As a focus on environmental, social and governance (ESG) scores continues to grow, many industries are seeking increased opportunity for sustainable and low carbon initiatives. One major player that can help reduce carbon footprint comes in the form of hydrogen — particularly, when it is produced through methods that either capture or do not emit carbon dioxide.

Traditional hydrogen production methods used today can be carbon-intensive, driving heightened awareness of decarbonization methods throughout the hydrogen production process. Hydrogen offers several benefits in the ever-changing power and industrial markets as an alternative, clean, reliable fuel source when produced using technologies purposed for decarbonization. Budding market opportunities like rising transportation penetration, elevated production of hydrogen-intensive renewable fuels, emerging long-term energy storage capabilities, and growing integrated or hybrid energy systems increase the need for hydrogen production.

Despite most hydrogen production utilizing steam methane reforming (SMR) at this time, hydrogen can be created many ways, using a variety of inputs or sources, which each have a different impact on the environment. Production methods can include gasification plants, SMR, pyrolysis and electrolysis. The inputs that go into production vary from oil, coal or biomass to natural gas or methane, and finally, water with renewable power or nuclear input.
This can be more easily shown and understood by analyzing the “hydrogen rainbow,” which is divided into color categories based on energy sources, production processes and carbon dioxide emissions:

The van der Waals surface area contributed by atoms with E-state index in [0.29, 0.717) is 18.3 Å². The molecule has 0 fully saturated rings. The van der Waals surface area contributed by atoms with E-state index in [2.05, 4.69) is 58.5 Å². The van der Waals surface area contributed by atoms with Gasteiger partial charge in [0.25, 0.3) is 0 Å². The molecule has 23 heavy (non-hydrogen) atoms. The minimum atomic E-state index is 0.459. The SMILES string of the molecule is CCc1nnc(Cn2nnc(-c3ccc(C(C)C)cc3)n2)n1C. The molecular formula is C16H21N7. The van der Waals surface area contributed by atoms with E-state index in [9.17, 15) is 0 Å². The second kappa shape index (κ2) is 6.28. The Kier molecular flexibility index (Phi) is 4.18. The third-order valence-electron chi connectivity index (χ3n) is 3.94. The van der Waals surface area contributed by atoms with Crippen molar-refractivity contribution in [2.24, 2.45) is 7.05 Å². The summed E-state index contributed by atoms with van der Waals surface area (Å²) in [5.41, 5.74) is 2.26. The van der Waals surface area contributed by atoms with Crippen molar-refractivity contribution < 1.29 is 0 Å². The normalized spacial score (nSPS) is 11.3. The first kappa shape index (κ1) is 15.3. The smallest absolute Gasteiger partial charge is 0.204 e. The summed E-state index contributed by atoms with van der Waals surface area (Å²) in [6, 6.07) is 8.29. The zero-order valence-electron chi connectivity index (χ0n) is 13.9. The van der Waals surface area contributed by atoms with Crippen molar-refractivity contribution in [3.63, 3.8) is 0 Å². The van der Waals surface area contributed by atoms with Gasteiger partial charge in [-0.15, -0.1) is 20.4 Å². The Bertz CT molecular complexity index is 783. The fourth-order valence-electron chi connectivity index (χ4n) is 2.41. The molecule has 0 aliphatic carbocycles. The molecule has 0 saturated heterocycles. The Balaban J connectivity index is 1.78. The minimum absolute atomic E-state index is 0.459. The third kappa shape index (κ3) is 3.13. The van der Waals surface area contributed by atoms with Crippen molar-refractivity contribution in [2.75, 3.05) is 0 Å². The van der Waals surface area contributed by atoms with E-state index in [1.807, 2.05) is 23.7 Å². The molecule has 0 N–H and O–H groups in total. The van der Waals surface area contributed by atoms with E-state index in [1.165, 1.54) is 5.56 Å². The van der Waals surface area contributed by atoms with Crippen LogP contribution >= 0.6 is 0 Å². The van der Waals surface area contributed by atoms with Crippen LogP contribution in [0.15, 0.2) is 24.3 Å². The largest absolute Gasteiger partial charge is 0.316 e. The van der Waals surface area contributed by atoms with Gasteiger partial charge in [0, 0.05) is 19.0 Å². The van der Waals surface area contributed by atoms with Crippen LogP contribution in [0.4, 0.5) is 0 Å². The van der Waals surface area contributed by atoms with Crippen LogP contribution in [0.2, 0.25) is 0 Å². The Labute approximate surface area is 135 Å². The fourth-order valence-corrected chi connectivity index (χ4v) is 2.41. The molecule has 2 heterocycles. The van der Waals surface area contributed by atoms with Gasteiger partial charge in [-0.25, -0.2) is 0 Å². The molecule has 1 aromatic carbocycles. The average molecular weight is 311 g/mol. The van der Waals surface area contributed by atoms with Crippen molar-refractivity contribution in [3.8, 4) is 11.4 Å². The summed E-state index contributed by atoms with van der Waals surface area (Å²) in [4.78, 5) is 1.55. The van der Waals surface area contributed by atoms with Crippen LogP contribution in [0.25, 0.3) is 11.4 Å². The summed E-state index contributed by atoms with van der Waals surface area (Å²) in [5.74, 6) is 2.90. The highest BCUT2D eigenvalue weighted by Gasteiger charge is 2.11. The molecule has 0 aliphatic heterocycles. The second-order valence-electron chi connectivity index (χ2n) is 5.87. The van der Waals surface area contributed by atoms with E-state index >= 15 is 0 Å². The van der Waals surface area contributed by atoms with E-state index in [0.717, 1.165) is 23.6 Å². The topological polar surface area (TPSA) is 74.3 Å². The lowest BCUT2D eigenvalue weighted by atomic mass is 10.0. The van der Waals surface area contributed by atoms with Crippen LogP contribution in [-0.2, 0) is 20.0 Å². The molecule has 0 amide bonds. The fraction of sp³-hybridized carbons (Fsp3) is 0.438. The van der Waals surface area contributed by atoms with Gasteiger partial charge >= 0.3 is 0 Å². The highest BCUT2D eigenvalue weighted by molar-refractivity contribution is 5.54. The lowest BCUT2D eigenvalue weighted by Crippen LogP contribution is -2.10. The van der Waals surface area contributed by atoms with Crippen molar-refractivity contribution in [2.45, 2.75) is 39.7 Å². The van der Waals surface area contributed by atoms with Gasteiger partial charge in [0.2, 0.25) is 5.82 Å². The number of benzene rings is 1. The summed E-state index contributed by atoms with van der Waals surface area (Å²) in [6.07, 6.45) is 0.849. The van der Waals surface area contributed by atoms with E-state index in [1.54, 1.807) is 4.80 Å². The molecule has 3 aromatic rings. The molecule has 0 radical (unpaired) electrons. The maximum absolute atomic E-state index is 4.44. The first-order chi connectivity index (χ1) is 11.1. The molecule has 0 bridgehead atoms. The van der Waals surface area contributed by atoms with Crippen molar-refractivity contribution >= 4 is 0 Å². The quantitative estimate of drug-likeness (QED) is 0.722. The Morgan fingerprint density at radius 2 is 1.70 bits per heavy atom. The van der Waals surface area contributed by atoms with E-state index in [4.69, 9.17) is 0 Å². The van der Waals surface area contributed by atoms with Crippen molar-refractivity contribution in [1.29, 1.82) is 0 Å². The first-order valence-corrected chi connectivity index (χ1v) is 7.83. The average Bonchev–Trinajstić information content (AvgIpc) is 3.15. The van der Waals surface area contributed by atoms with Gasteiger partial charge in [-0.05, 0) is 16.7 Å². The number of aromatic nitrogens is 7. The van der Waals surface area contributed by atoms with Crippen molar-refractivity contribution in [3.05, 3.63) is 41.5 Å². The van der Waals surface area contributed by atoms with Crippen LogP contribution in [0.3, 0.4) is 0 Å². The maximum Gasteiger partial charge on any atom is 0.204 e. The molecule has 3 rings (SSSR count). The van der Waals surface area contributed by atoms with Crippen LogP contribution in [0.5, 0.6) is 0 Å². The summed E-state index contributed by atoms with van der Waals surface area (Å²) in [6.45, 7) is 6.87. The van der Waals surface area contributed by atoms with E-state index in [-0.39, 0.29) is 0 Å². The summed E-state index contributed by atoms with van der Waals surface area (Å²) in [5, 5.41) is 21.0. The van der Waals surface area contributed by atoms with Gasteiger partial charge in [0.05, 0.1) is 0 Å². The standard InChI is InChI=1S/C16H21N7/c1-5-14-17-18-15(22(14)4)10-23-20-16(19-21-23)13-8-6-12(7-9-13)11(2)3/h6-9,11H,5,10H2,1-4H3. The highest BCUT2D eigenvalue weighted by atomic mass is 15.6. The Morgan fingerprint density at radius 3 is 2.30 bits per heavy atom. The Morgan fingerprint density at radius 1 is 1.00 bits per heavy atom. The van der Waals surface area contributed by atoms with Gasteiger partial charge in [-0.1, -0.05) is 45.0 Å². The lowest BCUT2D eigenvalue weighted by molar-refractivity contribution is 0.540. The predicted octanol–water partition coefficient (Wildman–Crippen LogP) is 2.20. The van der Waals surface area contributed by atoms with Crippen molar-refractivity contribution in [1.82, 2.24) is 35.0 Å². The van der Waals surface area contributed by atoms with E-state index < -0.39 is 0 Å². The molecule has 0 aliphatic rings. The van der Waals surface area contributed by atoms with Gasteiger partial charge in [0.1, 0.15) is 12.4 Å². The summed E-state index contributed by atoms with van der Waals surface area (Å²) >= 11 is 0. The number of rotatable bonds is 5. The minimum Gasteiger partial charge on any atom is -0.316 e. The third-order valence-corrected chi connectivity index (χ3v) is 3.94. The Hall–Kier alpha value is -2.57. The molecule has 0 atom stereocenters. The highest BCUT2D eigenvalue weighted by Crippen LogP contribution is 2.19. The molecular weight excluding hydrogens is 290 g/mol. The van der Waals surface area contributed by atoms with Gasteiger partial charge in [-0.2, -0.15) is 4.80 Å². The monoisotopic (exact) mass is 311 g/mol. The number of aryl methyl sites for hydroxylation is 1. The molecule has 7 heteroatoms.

Figure 1: Industry is adopting a "color rainbow" to easily distinguish the sources of hydrogen and renewable credentials.
Figure 1: Industry is adopting a "color rainbow" to easily distinguish the sources of hydrogen the its renewable credentials.

  • Green — In the green category, hydrogen is made from renewable sources. Electrolyzers are paired with renewable assets that are frequently curtailed, creating hydrogen by splitting the water into hydrogen and oxygen. This category emits zero carbon dioxide emissions. Once the hydrogen is collected from the electrolyzer, it can be used to power homes, cars, planes, ships and factories, and can also be safely stored for future applications.
  • Red — Also referred to as pink, this category features hydrogen when it’s produced with nuclear power sources. Like green, it is also generated through electrolysis. There are no carbon dioxide emissions associated with this process.
  • Turquoise — In this grouping, hydrogen is made via pyrolysis using natural gas. There are no carbon dioxide emissions using this method, but it does produce a solid carbon byproduct that must be handled.
  • Blue — In the blue category, hydrogen is made from methane using SMR. The carbon dioxide emissions that are generated are trapped through carbon capture.
  • Gray — This grouping is similar to blue, except the carbon dioxide emissions are emitted into the atmosphere and are not captured. By adding carbon capture technology, this category can be shifted from gray to blue.
  • Brown — For the brown category, coal is used to produce hydrogen through gasification. The carbon dioxide emissions are released into the atmosphere. This is not an ideal solution when discussing how to use hydrogen to decarbonize.

While the colors of the hydrogen rainbow aren’t officially standardized across the industry yet, sustainable and low-carbon energy initiatives are in development and being implemented across the globe, each targeting carbon emission reductions. The viability of hydrogen as a high-energy-capacity storage medium with no-carbon potential makes investment in the hydrogen rainbow attractive in this context. Trends indicate continued growth in hydrogen demand as new markets develop and existing user demand expands, requiring investment in a sustainable transition to a reduced-carbon future.


As trends toward decarbonization and renewable generation gain steam, interest in hydrogen has reemerged as a potentially key technology in the evolution of the power industry.

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Meaghan McCaffrey is the Managing Director of Renewables at Burns & McDonnell. In this role, she focuses on identifying and proposing innovative engineer-procure-construct (EPC) renewable project solutions and fosters long-term relationships in the chemicals, oil and gas industry.